Zapping That Squint!
by Pauline Nicholas
It was very sudden. I was having my second squint operation on my right eye when I was told my mother had died. I felt numb with shock. I was only six years old.
For two years, I had been wearing those awful pink NHS spectacles. They made me feel different from my normal sighted sisters - in fact rather awkward and self-conscious, and now I had no mum to console me. My father was not happy with the two squint operations so I was sent to Moorfields for further surgery. This time my inward-turning eye was successfully treated,
My vision was fine until the birth of my first child. Then my old problem resurfaced again. I just tried to put it out of my mind. It was not helped when I returned to work as an admin clerk for the evening shift, graduating to full-time as the children grew older. It was a strain to look at a computer screen all day. Fluorescent lighting was irritating.
So the inevitable lenses were prescribed for long sight. Within the last ten years, my eyes had deteriorated to +4.50 dioptres and +3.75 dioptres in the left and right eye respectively. Astigmatism was detected in both. I felt the whole world was peering at my right eye, the lens of which seemed to be magnified out of all proportion to my left one. They were tinted too. I began to lose confidence in my appearance, my shoulders became hunched and I tended to see through my left eye only. I dreaded every visit to the opticians, worried by my ever worsening vision. I eventually took part-time computer work again, in an effort to halt the deterioration.
In December 1997, my husband Steve, an architect, came back one evening from designing a loft extension for a lady living locally. She had been very specific about windows and lighting as she was training to be a vision education teacher. Steve knew I would be very interested. If there was any way of stabilising or improving my eyesight, I wanted to know.
After some deliberation, I contacted Liz May in June 1998. Steve had told me that she had also suffered form a childhood squint, had developed short sight, but had now dispensed with glasses altogether.
To my relief, it was nothing like an opticians, but a light, airy room with a warm friendly atmosphere. I learned how to sun and palm, both of which I enjoyed enormously. After sunning for the first time, everything looked as clear as if I had my glasses on.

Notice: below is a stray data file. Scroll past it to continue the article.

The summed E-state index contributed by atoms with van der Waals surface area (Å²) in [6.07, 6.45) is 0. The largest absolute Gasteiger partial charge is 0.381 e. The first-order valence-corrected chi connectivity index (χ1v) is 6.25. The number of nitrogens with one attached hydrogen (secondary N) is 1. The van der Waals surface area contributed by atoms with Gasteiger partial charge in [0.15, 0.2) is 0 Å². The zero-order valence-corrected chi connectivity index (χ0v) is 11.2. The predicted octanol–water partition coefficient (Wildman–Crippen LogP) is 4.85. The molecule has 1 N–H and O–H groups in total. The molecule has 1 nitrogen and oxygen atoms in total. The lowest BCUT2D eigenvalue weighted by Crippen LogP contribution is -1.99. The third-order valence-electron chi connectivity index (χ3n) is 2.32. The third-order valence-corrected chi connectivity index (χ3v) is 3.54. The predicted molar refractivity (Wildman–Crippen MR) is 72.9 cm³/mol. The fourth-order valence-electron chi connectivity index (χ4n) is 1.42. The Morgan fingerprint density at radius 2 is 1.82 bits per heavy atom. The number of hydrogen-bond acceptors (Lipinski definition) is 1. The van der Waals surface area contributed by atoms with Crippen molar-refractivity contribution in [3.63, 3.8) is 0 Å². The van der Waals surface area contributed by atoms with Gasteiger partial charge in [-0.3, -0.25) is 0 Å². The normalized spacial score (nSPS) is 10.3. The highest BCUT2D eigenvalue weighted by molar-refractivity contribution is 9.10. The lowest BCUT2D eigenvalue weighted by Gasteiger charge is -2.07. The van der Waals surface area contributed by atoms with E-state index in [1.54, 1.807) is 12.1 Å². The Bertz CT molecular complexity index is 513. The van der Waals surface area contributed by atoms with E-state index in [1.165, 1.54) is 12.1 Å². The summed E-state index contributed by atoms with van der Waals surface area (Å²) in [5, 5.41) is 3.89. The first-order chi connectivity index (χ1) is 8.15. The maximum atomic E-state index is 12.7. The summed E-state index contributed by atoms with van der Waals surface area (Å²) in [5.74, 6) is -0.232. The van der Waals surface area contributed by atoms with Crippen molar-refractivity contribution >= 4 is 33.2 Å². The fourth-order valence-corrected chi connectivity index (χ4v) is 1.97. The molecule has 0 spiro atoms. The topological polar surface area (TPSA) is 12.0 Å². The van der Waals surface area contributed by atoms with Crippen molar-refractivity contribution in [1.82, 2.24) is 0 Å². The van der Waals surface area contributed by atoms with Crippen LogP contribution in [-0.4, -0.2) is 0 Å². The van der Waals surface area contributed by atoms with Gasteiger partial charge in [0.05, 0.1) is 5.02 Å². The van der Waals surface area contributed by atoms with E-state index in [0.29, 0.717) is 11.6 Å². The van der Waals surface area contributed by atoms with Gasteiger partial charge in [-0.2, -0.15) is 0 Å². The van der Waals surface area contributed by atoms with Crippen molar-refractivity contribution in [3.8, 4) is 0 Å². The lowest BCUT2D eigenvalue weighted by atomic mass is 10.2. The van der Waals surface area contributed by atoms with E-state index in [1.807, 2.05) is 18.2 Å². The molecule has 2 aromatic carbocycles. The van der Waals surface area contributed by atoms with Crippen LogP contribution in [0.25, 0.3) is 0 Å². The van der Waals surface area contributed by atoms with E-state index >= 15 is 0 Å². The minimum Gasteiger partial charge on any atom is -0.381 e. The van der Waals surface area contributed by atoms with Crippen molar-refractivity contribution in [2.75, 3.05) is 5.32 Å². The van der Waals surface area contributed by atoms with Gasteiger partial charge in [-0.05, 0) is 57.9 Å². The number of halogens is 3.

The nosecard made me realise that I needed to see with both eyes in a balanced way. I would look through the left eye and ignore the right. After six weeks, with the help of the nosecard and repeated visualisation of both eyes as children, needing love, care and attention, the squint disappeared. It was wonderful to write a cheque without any eye strain. It really made my week!
Liz May then made me a special card depicting two black circles with a pink fluorescent dot in the middle of each. As I brought my index finger towards me, all the while looking at the two circles, I managed to fuse them into three. I was really pleased.
Never in my life had I seen in 3D. Those Magic Eye pictures were a complete anathema to me. This changed however on peering through red and green goggles at a dinosaur drawing. At first nothing happened, but as I relaxed, blinked and breathed, it suddenly zoomed out at me! I couldn’t believe it!
Alternate patching of the left and the right eye enabled me to see the star chart more clearly. This was powerfully reinforced by the pinhole glasses. The right eye seemed to wake up and balanced the acuity of the left eye.
My reading improved from N36 to N12 and then to N8. For a short while, the squint appeared in the left eye. Horror of horrors! But I realised I had paid more attention to the right eye and the little left eye was becoming miffed, so I soon resolved that.
Restaurant menus are no longer a problem. My surroundings are clearer and more colourful. I have even managed a seating position at work by a window, so that more natural light can be enjoyed. I have changed the colour of the computer screen from green to calming blue. Although it is still a bit fuzzy to read, I remember to look away every few minutes and then properly centre my attention on the words on the screen. They often become clearer.
I can definitely say that my sessions in the Bates Method have been fascinating and fun!